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Old 04-17-2016, 05:56 PM   #29
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Something we noticed this year driving in Southeastern states is that a very large portion of the other drivers we encountered - at least on interstates - change lanes with gay abandon never bothering to signal their intentions. Dangerous? maybe not that much, but at least not very considerate!

Am I right about this phenomenon? it sure seemed that way to us, someone signalling a lane change almost seemed the exception. The further north we traveled on our homeward journey (and also when back back home) the propensity to signal ones's intentions seemed to be the norm again! Always some exceptions of course.

We even saw a pickup truck in a campground in Florida with a great home-made sign on the tailgate that read "Blinky thing means turning!!!" Great!

Incidentally I agree with Steve's (UKTOAD) comment that motor cycle riding makes you a much more defensive - and hopefully better - driver, whether on a bike or in a car, the habit is transferable.

To protect your life, You learn to be constantly watching the other guy assuming that he or she may do something stupid, and deciding what you must do if/when does!

A good thing to do I think!


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Old 04-17-2016, 06:17 PM   #30
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Originally Posted by AWCHIEF View Post
The number of documented accidents happening with test self drive vehicles does not look good for its future.
Data? The article I just read the other day stated that of the 18 accidents involving one of the Google self-driving cars, in only one were they even partially at fault. In that case it was going 2 mph and failed to yield to a bus.
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Old 04-17-2016, 06:19 PM   #31
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Something we noticed this year driving in Southeastern states is that a very large portion of the other drivers we encountered - at least on interstates - change lanes with gay abandon never bothering to signal their intentions. Dangerous? maybe not that much, but at least not very considerate!

Am I right about this phenomenon? it sure seemed that way to us, someone signalling a lane change almost seemed the exception.
In the New Orleans metro area, using your turn signals to signal lane changes usually tells the driver behind you, "Hurry up and change lanes before I do and cut me off, because this lane is about to slow down, and otherwise you'll have to slow down too!" They always assume that the only reason that you're changing lanes is that you're in as much of a hurry as they are. Naturally few people use their turn signals for lane changes as a result.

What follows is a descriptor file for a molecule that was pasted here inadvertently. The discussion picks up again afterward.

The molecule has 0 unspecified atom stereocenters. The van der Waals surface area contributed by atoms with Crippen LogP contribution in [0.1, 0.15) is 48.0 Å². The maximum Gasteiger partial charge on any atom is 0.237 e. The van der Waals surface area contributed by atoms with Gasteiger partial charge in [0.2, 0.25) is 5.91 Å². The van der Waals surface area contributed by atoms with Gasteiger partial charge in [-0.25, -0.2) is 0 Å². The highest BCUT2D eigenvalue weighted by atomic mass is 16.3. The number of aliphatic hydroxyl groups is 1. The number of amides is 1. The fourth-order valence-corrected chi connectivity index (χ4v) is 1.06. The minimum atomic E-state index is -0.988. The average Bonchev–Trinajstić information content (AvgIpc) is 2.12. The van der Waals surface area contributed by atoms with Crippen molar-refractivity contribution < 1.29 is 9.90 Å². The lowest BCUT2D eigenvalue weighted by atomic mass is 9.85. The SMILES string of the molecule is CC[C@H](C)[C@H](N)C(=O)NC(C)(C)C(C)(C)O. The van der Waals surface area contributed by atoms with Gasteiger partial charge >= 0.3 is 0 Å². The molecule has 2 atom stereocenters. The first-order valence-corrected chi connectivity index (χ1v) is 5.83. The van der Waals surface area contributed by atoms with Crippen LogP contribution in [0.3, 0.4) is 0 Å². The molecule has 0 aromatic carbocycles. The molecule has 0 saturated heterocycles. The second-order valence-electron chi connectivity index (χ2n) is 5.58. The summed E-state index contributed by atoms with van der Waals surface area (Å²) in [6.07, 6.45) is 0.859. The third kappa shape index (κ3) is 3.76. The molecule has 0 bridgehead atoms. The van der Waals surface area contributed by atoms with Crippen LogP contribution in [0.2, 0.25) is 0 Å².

Same way that leaving a safe following distance between you and the car in front of you is seen as an open invitation to the guy in the next lane to cut you off because you left plenty of room, just for him. After all, if you were in a hurry, you'd be riding the bumper of the car in front, same as they do— so you obviously won't mind if they make you slow down even more.
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Old 04-17-2016, 07:02 PM   #32
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Driving defensively against offensive drivers

Giving ROW to idiots usually means problems for those behind or next to one. Be damned sure one problem doesn't morph into a giant one. It happens to me regularly that an idiot cuts in front of me due to "defensive driving".

The art of merging onto highways has disappeared. Easy as pie in a car when one is a little over the upper limit. And today's cars have boatloads of power.

No, it's run up to the bumper of the car ahead also entering the freeway and Lane Two will have to give way (on the rural Interstate) for an entering group. Wow. Sometimes we don't. Changing into another lane means giving up ROW. Bad scenario for liability. Terrible F'n habit to establish.

It's no joke, however, that the increasingly large group of below average IQ now present in this country cannot process the information from their mirrors. Too much of an abstraction. Most don't even try. Have to deal with it daily. Blaming phones and other distractions is a cover. It's stupidity.

For only stupidity explains cutting in front of a big truck at 67-mph to let faster traffic get by. There's no ROW in the left lane. None.

I get on the Interstate daily several times and usually between 35-45/mph. Rarely a problem. And I always leave room to come a stop if need dictates. Haven't had to yet. Come damned close a few times.

I get a kick out of those who speed up as I signal a lane change a few miles from my exit, especially as I'm not asking their permission.

There's usually a way to decipher the flow of traffic. The usual breakout of time and location is first, weather and road condition next.

Fifty to one hundred miles from a major metro is a boundary. Those are the dummies who moved farther out to get more house, but run 40k miles year for no savings worth mentioning. Almost the worst large group. Look for the university sticker and little fish symbol.

Using a GPS with an enormous screen [7"] is a great information manager. I can make decisions on lane choice far in advance. And widen the view to thirty miles to see most of a big metro area. It's not the end all to planning, but great when underway.

I don't tow the Silver Streak as fast as I drive a big truck. I'm not at work. So, attention to what is coming up behind me and seeing what is ahead is the easiest way to settle problems well in advance.

I'm below the flow of the 63-65/mph governed trucks when on vacation. A group of them ahead of me and the usual pack of legally defined morons coming up behind me means I override the cruise and get around the big trucks. This keeps momentum or flow, easy.